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Convicted Robocaller Violates Probation With Plan To Run For Maryland Senate

In Maryland, a judge has ruled that a political consultant convicted in a robocall conspiracy violated his probation by filing to run for state Senate.

Baltimore Circuit Court Judge Emanuel Brown says Julius Henson must serve four months for the probation violation. Brown suspended his order for 30 days so Henson can appeal.

Henson filed to run for a Baltimore state Senate seat back on Feb. 20th. He served a 30-day jail term in 2012 after being convicted of conspiracy for the robocalls made on Election Day in 2010. He was also sentenced to three years of probation.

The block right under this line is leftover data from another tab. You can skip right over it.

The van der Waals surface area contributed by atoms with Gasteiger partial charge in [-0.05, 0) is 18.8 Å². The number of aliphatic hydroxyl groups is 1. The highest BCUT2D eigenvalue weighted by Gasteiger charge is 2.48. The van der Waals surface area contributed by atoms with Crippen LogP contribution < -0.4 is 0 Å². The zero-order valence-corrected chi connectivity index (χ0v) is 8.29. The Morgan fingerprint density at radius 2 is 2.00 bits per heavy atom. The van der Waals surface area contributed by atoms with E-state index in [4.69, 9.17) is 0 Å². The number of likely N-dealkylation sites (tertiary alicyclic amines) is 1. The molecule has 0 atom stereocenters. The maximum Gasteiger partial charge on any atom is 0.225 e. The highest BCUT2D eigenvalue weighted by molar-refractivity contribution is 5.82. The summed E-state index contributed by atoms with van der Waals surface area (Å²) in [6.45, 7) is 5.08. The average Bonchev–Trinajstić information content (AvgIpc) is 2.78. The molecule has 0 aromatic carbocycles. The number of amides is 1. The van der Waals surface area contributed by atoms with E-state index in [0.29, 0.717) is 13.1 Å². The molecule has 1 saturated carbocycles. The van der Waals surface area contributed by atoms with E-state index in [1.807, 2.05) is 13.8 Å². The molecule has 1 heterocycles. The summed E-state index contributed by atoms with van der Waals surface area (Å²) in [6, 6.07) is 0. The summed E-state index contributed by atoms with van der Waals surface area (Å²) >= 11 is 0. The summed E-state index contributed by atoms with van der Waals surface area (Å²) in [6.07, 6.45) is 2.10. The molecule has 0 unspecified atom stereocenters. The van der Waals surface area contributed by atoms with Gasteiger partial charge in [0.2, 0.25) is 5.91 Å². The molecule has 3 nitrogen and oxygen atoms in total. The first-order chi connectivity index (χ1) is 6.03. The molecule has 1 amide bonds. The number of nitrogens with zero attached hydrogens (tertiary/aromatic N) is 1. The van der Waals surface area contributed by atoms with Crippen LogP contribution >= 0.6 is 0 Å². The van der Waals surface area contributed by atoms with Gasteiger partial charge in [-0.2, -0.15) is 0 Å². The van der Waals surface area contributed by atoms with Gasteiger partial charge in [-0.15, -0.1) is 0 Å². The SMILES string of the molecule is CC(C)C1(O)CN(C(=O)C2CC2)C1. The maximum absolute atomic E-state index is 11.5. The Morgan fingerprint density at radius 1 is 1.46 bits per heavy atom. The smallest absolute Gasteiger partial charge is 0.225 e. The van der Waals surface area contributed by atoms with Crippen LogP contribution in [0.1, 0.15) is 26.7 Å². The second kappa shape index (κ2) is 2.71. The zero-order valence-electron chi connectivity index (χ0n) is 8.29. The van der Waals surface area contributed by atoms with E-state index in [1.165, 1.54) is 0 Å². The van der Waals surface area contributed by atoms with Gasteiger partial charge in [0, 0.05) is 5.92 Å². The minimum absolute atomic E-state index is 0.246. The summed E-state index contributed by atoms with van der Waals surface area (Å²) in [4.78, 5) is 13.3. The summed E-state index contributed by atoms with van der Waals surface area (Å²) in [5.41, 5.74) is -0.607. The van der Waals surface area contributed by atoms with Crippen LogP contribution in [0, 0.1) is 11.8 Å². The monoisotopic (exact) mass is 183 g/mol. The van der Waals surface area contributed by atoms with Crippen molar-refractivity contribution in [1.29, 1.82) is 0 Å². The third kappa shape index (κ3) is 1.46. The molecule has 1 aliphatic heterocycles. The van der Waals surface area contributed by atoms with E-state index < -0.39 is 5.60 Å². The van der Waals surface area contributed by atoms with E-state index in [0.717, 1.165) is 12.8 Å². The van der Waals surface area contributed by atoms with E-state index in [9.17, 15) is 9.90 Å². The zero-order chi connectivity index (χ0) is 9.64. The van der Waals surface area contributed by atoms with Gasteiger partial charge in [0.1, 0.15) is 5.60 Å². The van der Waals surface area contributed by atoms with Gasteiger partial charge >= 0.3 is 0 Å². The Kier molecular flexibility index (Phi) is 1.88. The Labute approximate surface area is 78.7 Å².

Prosecutors alleged the robocalls, made to about 110,000 Democratic voters in Baltimore and Prince George's County, were aimed at keeping black voters from the polls during Maryland's gubernatorial election.

NPR

'End Of The Tour': An Unauthorized 'Anti-Biopic' Of David Foster Wallace

Instead of telling the author's life story, the film (which the Wallace estate does not approve of) focuses on five days in 1996 during the publicity tour for Infinite Jest.
NPR

Humans Aren't The Only Ones To Go Ape Over Diets: Chimps Detox, Too

A group of Ugandan chimps has found a great way to boost their mineral intake and neutralize bitter compounds in their diet: by eating clay.
WAMU 88.5

The Politics Hour - July 31, 2015

Join us for our weekly review of the politics, policies, and personalities of the District of Columbia, Maryland and Virginia.

NPR

WikiLeaks Docs Purport To Show The U.S. Spied On Japan's Government

The documents also allege that the U.S. targeted Japanese banks and companies, including Mitsubishi.

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